He wryly adds, “I myself didn’t fall short by it, as I got what I wanted from a citizen who had just come in from the country.”
That same Christmas Day the commander of the Confederate army, Albert Sidney Johnston, wrote with evident chagrin, "The position of General Zollicoffer on the Cumberland holds in check the meditated invasion and hoped-for revolt in East Tennessee; but I can neither order Zollicoffer to join me here nor withdraw any more force from Columbus without imperiling our communications toward Richmond or endangering Tennessee and the Mississippi Valley." His best hope was that Crittendon would find some way to remedy Zollicoffer’s mistake, perhaps by exploiting the sluggish consolidation of Union forces.
Schoepf continued trying by various moves and probes to draw Zollicoffer out of his fortified position and into an open engagement, but without success. Buell was not impressed with the Polish-born general’s performance and confided to McClellan, “Schoepf is not incompetent, but has not shown much enterprise at Somerset. I must reserve my judgment about him.” Schoepf had proposed a plan about two weeks earlier, and had Buell permitted Thomas to move they might have had success and Buell might have developed a more favorable impression of the brigade commander. The plan, however, would have required the participation of the full division, and Buell was not then ready to commit to that.
John Hunt Morgan’s mid-December cavalry raids and bridge-burning deep inside Federal lines helped change his mind regarding the seriousness of the Rebel encroachment in that sector. Buell finally decided that Zollicoffer had led himself into a trap and that it would be a shame to let him wriggle out of it. He released Thomas to move, but then also handed his division commander a pre-drawn plan of attack. It included the advice that “the move should be made rapidly and secretly” and “without any tarrying on the road.” He was looking for a way to make Thomas’s attack on Zollicoffer the beginning of a concealed coordinated movement.
Such plans made so remotely from the action invariably run into trouble as soon as they reach the place of battle, but in this case Buell’s plan had problems even making it to the battlefield. Thomas set out from Lebanon on New Year’s Day. The bone-chilling rain seemed to have no letup. The weather and the awful road conditions conspired with the enemy to turn a march of a few days into a slog that consumed half a month.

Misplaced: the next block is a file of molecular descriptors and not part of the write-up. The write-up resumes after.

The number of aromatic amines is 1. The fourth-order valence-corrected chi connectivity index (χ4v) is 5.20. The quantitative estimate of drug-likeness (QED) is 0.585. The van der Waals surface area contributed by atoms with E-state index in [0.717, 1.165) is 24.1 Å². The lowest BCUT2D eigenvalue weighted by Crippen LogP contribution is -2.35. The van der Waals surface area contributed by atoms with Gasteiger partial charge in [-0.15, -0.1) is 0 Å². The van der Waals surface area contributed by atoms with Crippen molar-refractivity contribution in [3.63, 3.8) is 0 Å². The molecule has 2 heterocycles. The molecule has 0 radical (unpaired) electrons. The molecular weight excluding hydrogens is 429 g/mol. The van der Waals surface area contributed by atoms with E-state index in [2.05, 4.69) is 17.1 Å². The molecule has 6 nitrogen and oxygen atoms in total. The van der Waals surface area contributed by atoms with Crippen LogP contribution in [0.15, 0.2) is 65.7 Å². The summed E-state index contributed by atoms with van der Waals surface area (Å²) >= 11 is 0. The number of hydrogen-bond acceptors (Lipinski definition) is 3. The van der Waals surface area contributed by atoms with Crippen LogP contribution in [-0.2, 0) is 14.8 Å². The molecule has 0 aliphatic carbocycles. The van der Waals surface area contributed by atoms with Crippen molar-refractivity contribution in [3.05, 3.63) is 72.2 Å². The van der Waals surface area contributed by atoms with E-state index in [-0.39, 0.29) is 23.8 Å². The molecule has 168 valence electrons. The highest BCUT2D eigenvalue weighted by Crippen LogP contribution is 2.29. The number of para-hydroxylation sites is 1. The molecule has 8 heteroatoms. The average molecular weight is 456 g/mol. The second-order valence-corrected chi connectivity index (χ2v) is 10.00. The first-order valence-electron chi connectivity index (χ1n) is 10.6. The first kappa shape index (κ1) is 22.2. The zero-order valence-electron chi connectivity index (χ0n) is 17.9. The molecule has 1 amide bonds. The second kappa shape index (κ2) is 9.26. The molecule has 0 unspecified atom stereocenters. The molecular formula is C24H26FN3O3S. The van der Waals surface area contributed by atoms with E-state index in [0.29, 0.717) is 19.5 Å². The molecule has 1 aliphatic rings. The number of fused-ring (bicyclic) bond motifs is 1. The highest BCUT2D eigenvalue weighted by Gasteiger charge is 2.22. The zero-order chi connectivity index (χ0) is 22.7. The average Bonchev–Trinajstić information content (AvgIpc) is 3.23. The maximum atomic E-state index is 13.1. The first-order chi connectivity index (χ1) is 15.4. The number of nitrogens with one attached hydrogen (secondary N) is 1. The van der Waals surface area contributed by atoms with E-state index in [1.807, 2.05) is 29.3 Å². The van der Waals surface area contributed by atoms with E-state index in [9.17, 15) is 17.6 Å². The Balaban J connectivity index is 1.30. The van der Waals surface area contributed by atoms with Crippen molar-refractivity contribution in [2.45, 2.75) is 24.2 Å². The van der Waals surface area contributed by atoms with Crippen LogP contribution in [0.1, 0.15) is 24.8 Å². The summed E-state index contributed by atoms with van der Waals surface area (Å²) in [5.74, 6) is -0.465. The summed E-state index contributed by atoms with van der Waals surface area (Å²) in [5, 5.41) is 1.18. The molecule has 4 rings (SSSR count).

Even an experienced army would have had a difficult time making that march, but many of the troops and even the animal teams were “raw” according to Thomas’s own description, and it would have been difficult to move them under good conditions. Wagons and cannons sank up to their axles. Supplies could not catch up to the infantry and the men often suffered through cold days and nights without rations. A pot of hot coffee was precious treasure. The men could not help but notice that the gray mud they scraped off their shoes was the same color as the soap they were issued, and the common joke was that they were marching to protect the army’s supply of soap. One forty-mile stretch alone took eight grueling days. On the 13th Thomas wrote to Buell, “The road, which has been represented as good, is the worst I ever saw, and the recent rains have made it one continuous quagmire.” The road ahead, he added, “is represented by my scouts as much worse than the roads the command has already passed over.”
Toward the end of that week Thomas’s army at last drew near its objective. S. P. Carter was not satisfied to sit still in Somerset. The men had been frustrated too long and they needed to see action. The naval officer-turned brigadier wanted to make sure his volunteers did not miss out on this fight. On Friday morning around 10 o’clock, January 17, the 2nd Tennessee and its companion regiments broke camp in Somerset to march up the Columbia road, halting for a rest on the east bank of Fishing Creek. The weather was fair.
About one o’clock that afternoon Thomas finally reached the crossroads near the Logan house and made camp, about eight miles both from Schoepf’s camp to the east and Zollicoffer’s to the south. He arrived with his vanguard, consisting of the 10th Indiana, the 9th Ohio, the 2nd Minnesota, Wolford’s cavalry, and one battery. Four regiments, including one of regular infantry, were still bogged down on the road from Columbia a day or two behind. He quickly set up headquarters and a base camp, sent out aggressive pickets of infantry and cavalry, and summoned his field commanders.
Carter’s brigade was in the advance position on the Columbia road so Schoepf took his staff and a cavalry escort up to travel with him, and on receiving Thomas’s summons they rode ahead to meet him. On that overcast afternoon Thomas convened a meeting with his commanding officers to discuss plans to dislodge the Confederates. He wanted Schoepf’s force to unite with his as soon as possible, but that brigade was a day’s march away. Thomas took approving note of the forward position of Carter’s troops and gave orders for them to join him right away at Logan’s Crossroads.